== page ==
UN Slams Facebook Over Hate Material Spread Against Rohingya in Myanmar

Myanmar Army Grabbing Land Left by Fleeing Rohingya Amnesty International

Former Rohingya village

"As far as the Myanmar situation is concerned, social media is Facebook, and Facebook is social media", Darusman told reporters.

"It has ... substantively contributed to the level of acrimony and dissention and conflict, if you will, within the public".

In Myanmar, which is still effectively controlled by the military, Facebook is so prevalent that it essentially functions as the entire internet, and is the main source of information for citizens (a local digital marketing agency puts the share of the population on Facebook at about 20%).

The mission found that so-called "clearance operations" by Myanmar security forces had driven almost 700,000 Rohingya refugees into Bangladesh since August - and that many Rohingya were killed in such operations: "People died from gunshot wounds, often due to indiscriminate shooting at fleeing villagers.

We have invested significantly in technology and local language expertise to help us swiftly remove hate content and people who repeatedly violate our hate speech policies", the spokesperson added.

Facebook has said in the past that it was working to remove hate speech and accounts that shared such content consistently.

The mission's report was based on over 600 in-depth interviews with victims and witnesses.

The South Korean academic, who has been barred from visiting Myanmar, called for a UN-backed investigation based in Bangladesh. Investigators also analyzed satellite imagery, photos and video footage.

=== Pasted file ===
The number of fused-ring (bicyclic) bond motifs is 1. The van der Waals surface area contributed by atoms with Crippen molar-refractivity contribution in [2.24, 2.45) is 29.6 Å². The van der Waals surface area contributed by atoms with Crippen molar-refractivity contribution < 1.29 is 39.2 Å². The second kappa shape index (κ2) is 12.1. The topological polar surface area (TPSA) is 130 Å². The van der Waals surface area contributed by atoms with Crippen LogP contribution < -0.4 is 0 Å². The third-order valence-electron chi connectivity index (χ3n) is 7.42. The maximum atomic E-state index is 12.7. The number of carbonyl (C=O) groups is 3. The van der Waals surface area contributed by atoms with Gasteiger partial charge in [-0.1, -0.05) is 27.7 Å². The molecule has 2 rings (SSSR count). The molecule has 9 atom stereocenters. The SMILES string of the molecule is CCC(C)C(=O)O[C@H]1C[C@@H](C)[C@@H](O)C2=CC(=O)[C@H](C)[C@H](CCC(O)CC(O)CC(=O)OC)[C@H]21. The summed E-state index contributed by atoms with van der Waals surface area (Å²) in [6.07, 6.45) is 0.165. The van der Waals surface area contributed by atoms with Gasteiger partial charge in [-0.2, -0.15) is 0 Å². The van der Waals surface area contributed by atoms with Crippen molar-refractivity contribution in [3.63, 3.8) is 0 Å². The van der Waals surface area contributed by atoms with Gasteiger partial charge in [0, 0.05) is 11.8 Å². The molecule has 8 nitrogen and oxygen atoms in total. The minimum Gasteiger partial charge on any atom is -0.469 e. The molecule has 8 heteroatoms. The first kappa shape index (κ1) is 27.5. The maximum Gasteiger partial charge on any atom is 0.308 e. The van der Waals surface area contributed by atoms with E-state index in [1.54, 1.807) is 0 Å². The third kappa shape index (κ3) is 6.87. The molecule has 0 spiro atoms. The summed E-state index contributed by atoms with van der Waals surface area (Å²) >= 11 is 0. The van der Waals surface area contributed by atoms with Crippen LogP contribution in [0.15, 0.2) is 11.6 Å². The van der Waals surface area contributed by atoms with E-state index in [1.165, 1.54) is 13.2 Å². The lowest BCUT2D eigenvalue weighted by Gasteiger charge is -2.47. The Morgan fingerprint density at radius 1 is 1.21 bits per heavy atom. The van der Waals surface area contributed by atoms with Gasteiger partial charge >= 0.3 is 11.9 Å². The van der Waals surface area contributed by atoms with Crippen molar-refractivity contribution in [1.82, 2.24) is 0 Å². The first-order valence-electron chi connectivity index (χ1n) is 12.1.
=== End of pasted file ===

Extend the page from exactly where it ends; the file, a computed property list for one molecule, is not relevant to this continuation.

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"People died from gunshot wounds, often due to indiscriminate shooting at fleeing villagers", the report said. "Others were hacked to death".

Zaw Htay also said that Lee, who was nominated as special envoy on human rights by the Myanmar government and whose nomination was supported by other countries with the expectation of her demonstrating impartial cooperation, has made "biased, one-sided, and unfair accusations against Myanmar".

Officials have claimed that "clearance operations" against militants responsible for attacks on police stations ended in September, but that has been disputed.

Myanmar's government has rejected two reports presented to the U.N. Human Rights Council that concluded it committed extreme human rights violations, probably amounting to crimes under global law, in its repression of several minority groups.

In Rakhine state, Myanmar appeared to be pursuing a policy of forced starvation to make life there unsustainable for the Rohingya, Lee said.

Last July, it gave the example of policing use of the word "kalar", which it said could be used both innocuously and as a slur against Muslims.

Though Facebook has yet to comment on UN's recent statement, the social media giant has previously admitted that it faces difficulty in tackling hate speech.

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